Chinese Netizens Share Their Notre Dame Stories After Fire
Millions in China watched in shock and sadness Tuesday morning as firefighters thousands of kilometers away battled to douse the flames that consumed parts of the iconic Notre Dame cathedral in Paris.
As videos of the massive fire and billowing smoke overtaking the medieval Gothic structure circulated on microblogging platform Weibo, tens of thousands of Chinese netizens mourned the loss with a hashtag translating to “Me and the Notre Dame in Paris.” Many reminisced about their first time seeing the landmark in the French capital — a popular destination for Chinese tourists — and grieved over the damage done to large parts of the historic monument.
“I was fortunate to witness its exquisiteness and magnificence with the people I love,” one Weibo user wrote alongside photos of the cathedral. “I first saw it in 2015 and it was breathtaking, the second experience from 2018 was still lingering in my mind, I hope you will reappear,” another user wrote, referencing a possible rebuilding of the cathedral.
French President Emmanuel Macron called the fire a “terrible tragedy” but added that the “worst had been avoided.” He said the nation is committed to restoring the cathedral to its former glory. “I’m telling you all tonight — we will rebuild this cathedral together,” Macron told reporters.
The Notre Dame, which means “our lady” in French, was completed in 1345 and has been the site of multiple historic events, including the coronation of Napoleon Bonaparte. Today, it’s one of Paris’s major tourist attractions, drawing some 13 million visitors annually.
The fire that started around 6:30 p.m. local time Monday has destroyed the roof and spire of the cathedral, a UNSECO World Heritage site. While there were initially concerns that firefighters might not be able to save the structure from collapsing entirely, a French official later said that the colossal landmark had been saved from total destruction.
“We can consider that the two towers of the north belfry of Notre Dame have been saved,” Paris fire chief Jean-Claude Gallet told reporters. “The structure of Our Lady is saved as a whole.”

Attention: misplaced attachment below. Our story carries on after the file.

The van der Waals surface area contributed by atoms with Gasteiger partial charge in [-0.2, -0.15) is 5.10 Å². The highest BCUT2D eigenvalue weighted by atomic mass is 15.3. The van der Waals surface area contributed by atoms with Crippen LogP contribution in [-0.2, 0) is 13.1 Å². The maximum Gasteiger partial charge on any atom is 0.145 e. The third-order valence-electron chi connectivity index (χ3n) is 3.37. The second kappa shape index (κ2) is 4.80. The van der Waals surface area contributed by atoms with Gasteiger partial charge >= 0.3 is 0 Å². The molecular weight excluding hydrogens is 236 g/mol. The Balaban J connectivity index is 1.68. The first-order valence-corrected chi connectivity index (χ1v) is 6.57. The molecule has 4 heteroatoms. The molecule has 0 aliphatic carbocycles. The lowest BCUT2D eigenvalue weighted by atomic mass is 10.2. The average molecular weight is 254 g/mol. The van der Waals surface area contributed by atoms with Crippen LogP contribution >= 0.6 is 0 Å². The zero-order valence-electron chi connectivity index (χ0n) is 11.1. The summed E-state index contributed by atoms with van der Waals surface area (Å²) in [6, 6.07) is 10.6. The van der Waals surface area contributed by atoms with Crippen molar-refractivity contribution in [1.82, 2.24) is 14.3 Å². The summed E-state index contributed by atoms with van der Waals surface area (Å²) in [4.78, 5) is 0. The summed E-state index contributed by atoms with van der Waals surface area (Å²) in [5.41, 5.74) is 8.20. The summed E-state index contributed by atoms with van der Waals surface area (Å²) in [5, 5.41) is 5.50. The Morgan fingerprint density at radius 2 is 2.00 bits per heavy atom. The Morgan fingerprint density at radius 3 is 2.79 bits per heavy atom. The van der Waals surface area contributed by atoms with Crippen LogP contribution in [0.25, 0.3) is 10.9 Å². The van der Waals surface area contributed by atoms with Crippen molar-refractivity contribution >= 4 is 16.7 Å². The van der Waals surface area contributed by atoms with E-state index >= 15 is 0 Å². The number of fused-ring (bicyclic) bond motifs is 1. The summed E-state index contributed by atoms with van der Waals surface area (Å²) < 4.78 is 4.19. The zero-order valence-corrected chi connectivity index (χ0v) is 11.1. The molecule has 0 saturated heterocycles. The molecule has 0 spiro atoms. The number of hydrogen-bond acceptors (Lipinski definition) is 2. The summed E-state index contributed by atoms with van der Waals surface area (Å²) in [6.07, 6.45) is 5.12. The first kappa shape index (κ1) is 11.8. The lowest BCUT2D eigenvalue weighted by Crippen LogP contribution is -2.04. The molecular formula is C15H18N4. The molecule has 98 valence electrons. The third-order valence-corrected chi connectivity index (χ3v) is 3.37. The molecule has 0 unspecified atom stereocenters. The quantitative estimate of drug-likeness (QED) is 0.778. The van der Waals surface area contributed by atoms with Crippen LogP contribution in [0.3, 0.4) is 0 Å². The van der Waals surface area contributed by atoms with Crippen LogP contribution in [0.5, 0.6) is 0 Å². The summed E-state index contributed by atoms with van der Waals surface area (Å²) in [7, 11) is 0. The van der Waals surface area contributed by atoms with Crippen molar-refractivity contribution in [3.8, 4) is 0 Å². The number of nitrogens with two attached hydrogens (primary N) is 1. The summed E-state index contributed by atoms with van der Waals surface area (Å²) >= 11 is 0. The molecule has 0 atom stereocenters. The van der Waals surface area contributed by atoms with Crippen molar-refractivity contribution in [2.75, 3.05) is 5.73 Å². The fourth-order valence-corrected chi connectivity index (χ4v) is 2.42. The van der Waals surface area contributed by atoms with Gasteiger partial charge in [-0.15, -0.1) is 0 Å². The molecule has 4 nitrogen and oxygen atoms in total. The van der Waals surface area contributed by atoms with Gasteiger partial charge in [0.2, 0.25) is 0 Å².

Nearly 400 firefighters worked for nine hours to extinguish the flames, according to the Paris Fire Brigade. A firefighter and two police officers reportedly suffered minor injuries in the process.
The Paris prosecutors’ office said it is treating the fire as an accident, and police will investigate the “involuntary destruction caused by fire,” the Associated Press reported.
Xu Xiaofei, a graduate in European history from the southern Guangdong province, said that the Notre Dame fire not only evokes harrowing cultural losses from the past — such as a historic gate in Seoul ravaged by flames in 2008 and a centuries-old Brazilian library reduced to ashes last year — but also points to the vulnerabilities of many ancient Asian structures, which are primarily made of wood. The “ruthlessness” of such disasters, he wrote in a commentary for Sixth Tone’s sister publication, The Paper, should be a wake-up call for other nations to work toward better protecting their historic buildings.
“We cannot stay away from Paris, though we are thousands of miles away from it,” said Xu, currently a research assistant at the University of Chicago. “The fire at the Notre Dame in Paris is not only a loss for mankind, but more importantly, it once again rings the alarm bell to protect ancient buildings from fire.”
Meanwhile, some online considered the incident contemplatively, saying that nothing is eternal and everything is replaceable. Most of these conversations led to one particular, somewhat prophetic scene from the 2004 American movie “Before Sunset.” In the film, the character Jesse speaks of the legend of Notre Dame, saying “but you have to think that Notre Dame will be gone one day.”
Editor: Bibek Bhandari.
(Header image: Flames and smoke rise as the spire of the Notre Dame cathedral collapses in Paris, April 15, 2019. IC)